Table of Contents
Western cultures typically ascribe to the gender binary, or the gender system that is characterized by the existence of two genders based on sex: male and female. This is assumed to be ‘natural’ as it is based on an anatomical or biological basis, which is believed to be more ‘objective.’ However, numerous Native American societies officially recognize three, four, and sometimes even more genders. These gender systems are not as rigid as those of Western cultures, and they are known to be more fluid and variable.
The term “two-spirit” comes from the belief that everything comes from the spirit world, “androgynous or transgender persons are seen as doubly blessed [in the indigenous community], having both the spirit of a man and the spirit of a woman. Thus, they are honored for having two spirits and are seen as more spiritually gifted than the typical masculine man or feminine female.”1 There is a broad range for defining what being two-spirited means in Native American culture. To some Native Americans, being two-spirit is embodying both male and female spirits simultaneously and the harmony between these two identities. Others see the term “two-spirit” as a reminder of the true roots of indigenous culture, and that before European colonization, multiple genders were recognized. Two-spirits are usually identified in childhood based on a preference for activities of the ‘opposite’ sex, however, some heterosexually married men and women became two-spirits based on dreams or visions.2
The Spirituality and Divinity of Two-Spirited Individuals
Many two-spirits are incredibly gifted, and this is representative of their divine status and reverence they receive among their tribes. Certain ceremonial practices were specifically designated to be performed by two-spirits; for the Cheyenne, they led their tribes victory dances; the Crow and Hidatsa two-spirits chose the trees to be used for the construction of Sun Dance lodges; and a Mohave two-spirit was known to be so spiritually powerful that she could cure venereal disease. It was common for dreams and visions of female deities, or the moon confirmed male two-spirit identities.2 One tribe, the Zuni people, believed that those who discovered themselves as third gender were the smartest and toughest in the clan.5 According to most tribes, third genders were formed by a supernatural power, and learned of their third gender through visions or dreams.4 Those who possessed “two spirits” were revered, as most tribes held the belief that the third gender had a strong relationship with “the Creator” because they were able to link the gap between men and women.5 The trait that two-spirits were best known for were their skill in crafts that were usually created by women. It was known to be the highest compliment to receive when a woman’s household possessions were compared to the high quality of a two-spirited individual’s crafts. Since the roles between men and women were so distinct in these Native American tribes, it was prized to be a person of the third gender, as they could complete both duties for males and females.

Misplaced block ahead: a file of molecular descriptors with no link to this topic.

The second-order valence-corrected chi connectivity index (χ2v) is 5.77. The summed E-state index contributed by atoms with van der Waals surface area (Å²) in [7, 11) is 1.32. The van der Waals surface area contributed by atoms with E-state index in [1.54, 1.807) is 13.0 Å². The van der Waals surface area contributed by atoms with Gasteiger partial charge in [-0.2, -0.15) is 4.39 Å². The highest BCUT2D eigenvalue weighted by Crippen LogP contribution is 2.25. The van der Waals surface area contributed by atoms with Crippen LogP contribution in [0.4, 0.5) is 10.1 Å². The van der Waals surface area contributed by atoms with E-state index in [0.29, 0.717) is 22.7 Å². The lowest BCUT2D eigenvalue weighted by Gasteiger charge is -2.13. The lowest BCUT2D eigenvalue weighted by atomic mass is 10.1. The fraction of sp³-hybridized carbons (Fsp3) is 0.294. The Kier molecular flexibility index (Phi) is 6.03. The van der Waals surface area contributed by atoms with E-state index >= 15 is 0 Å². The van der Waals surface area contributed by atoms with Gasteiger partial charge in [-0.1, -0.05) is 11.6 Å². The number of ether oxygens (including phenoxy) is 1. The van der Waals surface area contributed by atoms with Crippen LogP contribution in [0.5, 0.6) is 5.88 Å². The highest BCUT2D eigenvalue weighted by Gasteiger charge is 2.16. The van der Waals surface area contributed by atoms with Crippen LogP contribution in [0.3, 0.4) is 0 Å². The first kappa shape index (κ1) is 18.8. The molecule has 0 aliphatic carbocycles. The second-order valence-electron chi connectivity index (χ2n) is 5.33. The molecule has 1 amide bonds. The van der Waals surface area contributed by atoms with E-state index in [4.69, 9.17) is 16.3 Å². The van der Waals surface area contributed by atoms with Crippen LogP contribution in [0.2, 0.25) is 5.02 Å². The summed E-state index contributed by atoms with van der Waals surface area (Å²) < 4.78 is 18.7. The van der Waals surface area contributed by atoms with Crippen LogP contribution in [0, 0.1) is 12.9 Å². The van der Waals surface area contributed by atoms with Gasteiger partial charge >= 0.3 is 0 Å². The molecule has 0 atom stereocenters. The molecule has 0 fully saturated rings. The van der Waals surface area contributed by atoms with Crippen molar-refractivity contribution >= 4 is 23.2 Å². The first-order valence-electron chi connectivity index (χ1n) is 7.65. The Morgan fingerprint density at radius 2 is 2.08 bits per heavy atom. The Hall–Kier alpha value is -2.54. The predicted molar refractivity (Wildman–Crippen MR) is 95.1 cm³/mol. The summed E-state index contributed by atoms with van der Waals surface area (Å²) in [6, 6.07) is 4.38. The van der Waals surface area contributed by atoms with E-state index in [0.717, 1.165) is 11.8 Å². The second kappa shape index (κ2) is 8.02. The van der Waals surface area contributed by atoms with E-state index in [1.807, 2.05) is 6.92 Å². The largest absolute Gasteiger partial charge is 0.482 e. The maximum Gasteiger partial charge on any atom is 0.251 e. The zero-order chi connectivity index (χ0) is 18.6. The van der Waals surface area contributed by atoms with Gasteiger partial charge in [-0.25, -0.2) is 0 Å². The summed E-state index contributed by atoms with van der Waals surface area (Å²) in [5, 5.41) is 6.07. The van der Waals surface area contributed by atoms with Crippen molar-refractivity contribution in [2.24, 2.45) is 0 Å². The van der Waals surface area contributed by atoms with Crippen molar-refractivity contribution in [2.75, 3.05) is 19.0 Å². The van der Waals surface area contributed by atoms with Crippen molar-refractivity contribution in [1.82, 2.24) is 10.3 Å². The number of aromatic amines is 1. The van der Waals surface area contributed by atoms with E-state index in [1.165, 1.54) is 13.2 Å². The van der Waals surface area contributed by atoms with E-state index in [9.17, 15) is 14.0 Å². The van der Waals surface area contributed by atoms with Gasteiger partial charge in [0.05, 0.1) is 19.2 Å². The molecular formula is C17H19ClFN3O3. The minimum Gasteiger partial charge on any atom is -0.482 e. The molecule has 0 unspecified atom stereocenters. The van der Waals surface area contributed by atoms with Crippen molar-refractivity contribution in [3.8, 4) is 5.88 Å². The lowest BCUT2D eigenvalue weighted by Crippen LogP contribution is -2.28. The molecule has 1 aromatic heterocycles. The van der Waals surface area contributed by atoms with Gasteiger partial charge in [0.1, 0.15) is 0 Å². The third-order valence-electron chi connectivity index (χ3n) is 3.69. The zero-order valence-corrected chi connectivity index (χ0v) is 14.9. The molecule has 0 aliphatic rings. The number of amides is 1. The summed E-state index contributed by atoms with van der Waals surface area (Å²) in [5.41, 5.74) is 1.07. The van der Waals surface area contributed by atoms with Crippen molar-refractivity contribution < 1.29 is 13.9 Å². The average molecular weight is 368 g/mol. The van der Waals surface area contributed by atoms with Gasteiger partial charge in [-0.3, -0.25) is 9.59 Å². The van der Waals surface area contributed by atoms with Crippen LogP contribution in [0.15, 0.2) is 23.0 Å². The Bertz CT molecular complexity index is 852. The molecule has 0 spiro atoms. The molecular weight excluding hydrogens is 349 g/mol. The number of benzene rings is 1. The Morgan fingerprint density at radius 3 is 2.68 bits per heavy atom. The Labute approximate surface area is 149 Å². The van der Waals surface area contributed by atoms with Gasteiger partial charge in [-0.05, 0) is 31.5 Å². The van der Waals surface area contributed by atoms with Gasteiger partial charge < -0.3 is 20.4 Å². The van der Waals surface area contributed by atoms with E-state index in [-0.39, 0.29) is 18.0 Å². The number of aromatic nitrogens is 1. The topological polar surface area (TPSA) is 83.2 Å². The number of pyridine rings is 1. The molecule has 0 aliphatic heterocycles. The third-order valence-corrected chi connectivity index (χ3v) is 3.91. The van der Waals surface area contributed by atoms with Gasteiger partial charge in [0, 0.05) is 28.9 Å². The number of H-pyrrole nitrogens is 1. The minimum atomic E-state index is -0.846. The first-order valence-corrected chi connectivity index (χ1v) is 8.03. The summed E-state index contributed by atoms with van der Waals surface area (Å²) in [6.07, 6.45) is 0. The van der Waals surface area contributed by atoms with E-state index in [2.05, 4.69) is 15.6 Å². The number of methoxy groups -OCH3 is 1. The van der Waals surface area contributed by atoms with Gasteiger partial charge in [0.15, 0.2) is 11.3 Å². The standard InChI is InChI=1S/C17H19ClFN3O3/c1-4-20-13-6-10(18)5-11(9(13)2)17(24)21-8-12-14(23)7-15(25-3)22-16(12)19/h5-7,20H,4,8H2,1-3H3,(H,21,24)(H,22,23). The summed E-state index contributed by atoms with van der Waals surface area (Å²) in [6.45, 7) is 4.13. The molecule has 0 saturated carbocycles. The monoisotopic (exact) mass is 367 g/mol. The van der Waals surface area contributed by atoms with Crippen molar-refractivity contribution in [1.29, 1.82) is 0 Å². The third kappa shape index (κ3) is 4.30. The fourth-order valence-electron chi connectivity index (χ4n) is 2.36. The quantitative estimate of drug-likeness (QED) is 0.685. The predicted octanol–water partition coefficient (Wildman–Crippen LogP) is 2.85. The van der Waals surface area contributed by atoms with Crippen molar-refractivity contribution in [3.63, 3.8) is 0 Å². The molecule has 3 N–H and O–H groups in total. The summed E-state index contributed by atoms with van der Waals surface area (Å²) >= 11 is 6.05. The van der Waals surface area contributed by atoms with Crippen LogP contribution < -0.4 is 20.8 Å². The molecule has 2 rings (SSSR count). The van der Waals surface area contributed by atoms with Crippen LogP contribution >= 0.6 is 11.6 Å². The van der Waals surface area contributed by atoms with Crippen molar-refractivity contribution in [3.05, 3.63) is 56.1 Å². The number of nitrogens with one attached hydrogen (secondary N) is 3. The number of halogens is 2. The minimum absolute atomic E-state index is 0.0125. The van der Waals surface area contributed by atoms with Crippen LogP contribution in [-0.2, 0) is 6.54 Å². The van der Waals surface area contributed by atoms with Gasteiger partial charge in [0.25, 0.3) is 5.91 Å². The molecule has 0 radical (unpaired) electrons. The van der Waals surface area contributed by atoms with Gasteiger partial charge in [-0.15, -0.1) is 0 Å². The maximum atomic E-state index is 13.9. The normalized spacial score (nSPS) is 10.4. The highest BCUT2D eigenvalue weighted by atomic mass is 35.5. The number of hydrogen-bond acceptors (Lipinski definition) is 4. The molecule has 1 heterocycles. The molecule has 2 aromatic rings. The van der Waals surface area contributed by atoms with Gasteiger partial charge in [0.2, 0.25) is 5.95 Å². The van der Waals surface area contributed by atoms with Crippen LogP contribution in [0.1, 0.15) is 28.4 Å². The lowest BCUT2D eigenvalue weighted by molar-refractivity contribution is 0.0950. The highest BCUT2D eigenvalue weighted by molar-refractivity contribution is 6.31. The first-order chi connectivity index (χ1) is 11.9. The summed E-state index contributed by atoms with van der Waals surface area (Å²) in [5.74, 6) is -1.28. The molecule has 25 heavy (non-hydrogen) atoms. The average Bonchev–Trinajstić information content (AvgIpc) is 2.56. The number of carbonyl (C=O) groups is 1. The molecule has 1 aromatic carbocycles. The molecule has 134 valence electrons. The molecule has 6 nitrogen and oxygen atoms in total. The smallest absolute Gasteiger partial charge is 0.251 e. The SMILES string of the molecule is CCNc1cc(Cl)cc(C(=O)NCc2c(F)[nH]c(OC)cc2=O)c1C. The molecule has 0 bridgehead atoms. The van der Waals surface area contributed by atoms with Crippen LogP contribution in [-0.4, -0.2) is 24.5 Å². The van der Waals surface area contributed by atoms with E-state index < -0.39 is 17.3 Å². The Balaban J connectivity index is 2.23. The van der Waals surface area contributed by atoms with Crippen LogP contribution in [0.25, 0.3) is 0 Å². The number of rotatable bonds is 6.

Another main idea crucial to understanding the third gender is that they did not adhere to the binary standards of either being fully male or fully female. These highly respected individuals experienced the gender spectrum fluidly and they were never condemned for who they were among their tribe.
Before colonization mangled their culture, numerous Native American tribes accepted a third gender. The third gender (also known as “two spirits” or “two-spirited”) were biological males that were culturally identified as belonging to a gender that is separate from male and female. ² The population of a fourth gender, biological females that didn’t identify with the gender they were born as, was much smaller. According to Trista Wilson, there were about 155 Native American tribes that culturally accepted the third and fourth gender. ² Compared to many other Western societies, Native American tribes had tolerant ways of understanding sexuality and how important gender is for determining an individual’s identity.³ The third gender could be considered parallel to being transgender, but it is significant to note that people of the third gender did not take any measures to physically become a member of the opposite sex. Native American cultures believed that two-spirits had their own separate gender, and unlike modern Western society, there existed no attached stigma. It should be emphasized that these people were not considered homosexuals, and that the concept of third gender was less about sexual orientation (although third genders did form sexual relationships with same and different sex individuals) and more about gender roles. For example, a third gender woman would take on more female traditional roles, and their craft was favorable compared to the other women.
The story of We’Wha
The history of multiple genders among the tribes of Zuni Native Americans has been recorded to be present since prehistoric times. Among a Zuni burial site, archaeologists discovered men buried with objects that were often associated with women, such as baskets, balls of clay, and even a woman buried wearing both traditionally male and female clothing. We’Wha was born male in 1849 to the Zuni tribe. As she grew older, her “two spirit” became clear through her feminine attributes, and from that point on she was raised by women and taught the various skills of both men and women. We’Wha was known as the most intelligent person in the pueblo, with an extensive knowledge of Zuni history and culture.2 We’Wha learned pottery-making from women in the tribe, excelled in weaving (a practice traditionally performed by men), and listed on a census from 1881 as a farmer, which was another role that was meant for men in the tribe. We’Wha grew up to become a famous spiritual leader, known for her talents in pottery, weaving, and activism and ambassadorship of the Zuni nation. The passage below demonstrates the influence We’Wha had in their tribe and even the world:
Two spirits often held honored and influential positions. We’wha was an accomplished potter and weaver, and a recognized expert in Zuni religion. That such an individual could become a representative for [her] tribe underscores the degree to which individual differences in gender and sexuality were accepted. In most tribes the ability to combine male and female skills was not viewed as a liability but a talent. It came as no surprise to the Zunis that We’wha would travel thousands of miles, overcoming the obstacles of language and culture, to live and mingle with the leaders of a powerful nation. [Two-Spirits] were expected to be extraordinary. ¹ We’Wha’s extraordinary weaving talent became so recognized that she was sent to Washington DC in 1886 to meet President Grover Cleveland and to present their Zuni weaving skills at the Smithsonian.
Eurocentric Ideals Imposed on Native Americans due to Colonization